Unlike his former colleagues, Conard wants to have an open conversation about wealth. He has spent the last four years writing a book that he hopes will forever change the way we view the superrich’s role in our society. “Unintended Consequences: Why Everything You’ve Been Told About the Economy Is Wrong,” to be published in hardcover next month by Portfolio, aggressively argues that the enormous and growing income inequality in the United States is not a sign that the system is rigged. On the contrary, Conard writes, it is a sign that our economy is working. And if we had a little more of it, then everyone, particularly the 99 percent, would be better off. This could be the most hated book of the year.
Conard understands that many believe that the U.S. economy currently serves the rich at the expense of everyone else. He contends that this is largely because most Americans don’t know how the economy really works — that the superrich spend only a small portion of their wealth on personal comforts; most of their money is invested in productive businesses that make life better for everyone. “Most citizens are consumers, not investors,” he told me during one of our long, occasionally contentious conversations. “They don’t recognize the benefits to consumers that come from investment.”
Adam Davidson, a reporter for NPR’s Planet Money, interviewed Edward Conard, a former partner at Bain Capital, the private-equity firm he helped build with Mitt Romney, about his new book which basically argues that America’s growing income inequality is actually a good thing. Davidson is right: I hate this book already. But I will probably read it (from the library!), because it’s necessary to know the other side’s argument, before you form your own.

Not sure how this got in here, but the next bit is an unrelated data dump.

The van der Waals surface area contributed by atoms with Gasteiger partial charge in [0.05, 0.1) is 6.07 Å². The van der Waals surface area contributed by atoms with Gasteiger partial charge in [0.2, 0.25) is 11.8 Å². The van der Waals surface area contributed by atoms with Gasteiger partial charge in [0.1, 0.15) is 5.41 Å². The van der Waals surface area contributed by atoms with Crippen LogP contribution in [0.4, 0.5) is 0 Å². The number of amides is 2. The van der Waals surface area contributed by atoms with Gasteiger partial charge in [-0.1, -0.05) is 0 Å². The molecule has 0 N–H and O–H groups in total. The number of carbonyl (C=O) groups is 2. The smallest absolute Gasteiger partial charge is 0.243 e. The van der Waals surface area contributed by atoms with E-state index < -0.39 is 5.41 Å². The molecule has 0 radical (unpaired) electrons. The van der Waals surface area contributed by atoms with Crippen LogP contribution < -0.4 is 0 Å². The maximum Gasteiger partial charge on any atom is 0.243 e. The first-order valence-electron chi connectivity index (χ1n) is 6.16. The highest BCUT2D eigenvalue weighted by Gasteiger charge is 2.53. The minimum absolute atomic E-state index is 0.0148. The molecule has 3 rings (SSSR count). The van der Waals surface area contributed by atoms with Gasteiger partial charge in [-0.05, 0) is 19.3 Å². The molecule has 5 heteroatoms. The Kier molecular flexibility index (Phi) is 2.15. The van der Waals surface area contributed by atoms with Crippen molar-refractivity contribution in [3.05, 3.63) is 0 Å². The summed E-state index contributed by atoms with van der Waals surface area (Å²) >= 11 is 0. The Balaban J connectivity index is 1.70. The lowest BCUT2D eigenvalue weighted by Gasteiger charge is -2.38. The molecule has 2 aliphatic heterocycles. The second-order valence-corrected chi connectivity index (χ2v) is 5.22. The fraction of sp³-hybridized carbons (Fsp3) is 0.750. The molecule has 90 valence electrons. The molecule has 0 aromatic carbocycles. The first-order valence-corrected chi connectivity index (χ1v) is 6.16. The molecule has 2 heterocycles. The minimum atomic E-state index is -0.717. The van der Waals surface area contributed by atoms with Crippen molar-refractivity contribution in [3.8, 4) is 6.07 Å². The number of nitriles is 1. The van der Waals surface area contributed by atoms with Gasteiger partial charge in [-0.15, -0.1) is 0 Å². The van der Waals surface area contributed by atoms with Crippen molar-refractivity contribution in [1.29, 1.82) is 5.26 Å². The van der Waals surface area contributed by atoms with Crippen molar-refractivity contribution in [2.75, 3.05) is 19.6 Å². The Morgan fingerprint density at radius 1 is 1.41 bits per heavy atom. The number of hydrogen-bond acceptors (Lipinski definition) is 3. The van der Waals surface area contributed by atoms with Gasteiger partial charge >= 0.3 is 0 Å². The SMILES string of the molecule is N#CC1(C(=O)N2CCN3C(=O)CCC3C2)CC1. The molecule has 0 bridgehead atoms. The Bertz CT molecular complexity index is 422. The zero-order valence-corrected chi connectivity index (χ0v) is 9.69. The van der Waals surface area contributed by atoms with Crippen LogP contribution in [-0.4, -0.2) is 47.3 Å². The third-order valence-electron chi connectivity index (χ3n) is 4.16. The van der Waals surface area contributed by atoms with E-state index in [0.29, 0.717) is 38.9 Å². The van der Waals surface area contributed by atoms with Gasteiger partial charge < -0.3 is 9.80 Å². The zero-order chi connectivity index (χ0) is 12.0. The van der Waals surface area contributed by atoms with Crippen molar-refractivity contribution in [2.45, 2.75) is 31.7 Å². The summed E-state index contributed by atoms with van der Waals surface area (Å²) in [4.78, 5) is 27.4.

Conard’s version of the financial crisis ignores much reporting and analysis — including work I’ve done with NPR’s “Planet Money” team — that shows that some of the nation’s largest banks actively manipulated customers and regulators and, sometimes, their own stockholders to profit from dangerous risk. And for many economists, rising inequality can create exactly the wrong outcomes for society over all. Rather than simply serving as an invitation for everybody to engage in potentially beneficial risk-taking, inequality can allow those with wealth to crush new ideas.
I kept raising these questions with Conard, but he repeatedly waved them off. “I don’t want to talk about rent-seeking,” he told me. “When you go off to a third-world country, there’s a dictator who says, ‘I’m giving the telephone franchise to my brother-in-law.’ It’s pretty hard to do that here.” I countered that many economists see rent-seeking in the United States as a much more subtle but still destructive process. If some rich people are able to get and stay rich by messing around with the rules, then those art-history majors will feel as if they have no chance to break into a well-connected, well-protected elite.
If you’re going to argue that income inequality is a good thing, you better have some solid answers prepared when a reporter raises tough questions to you.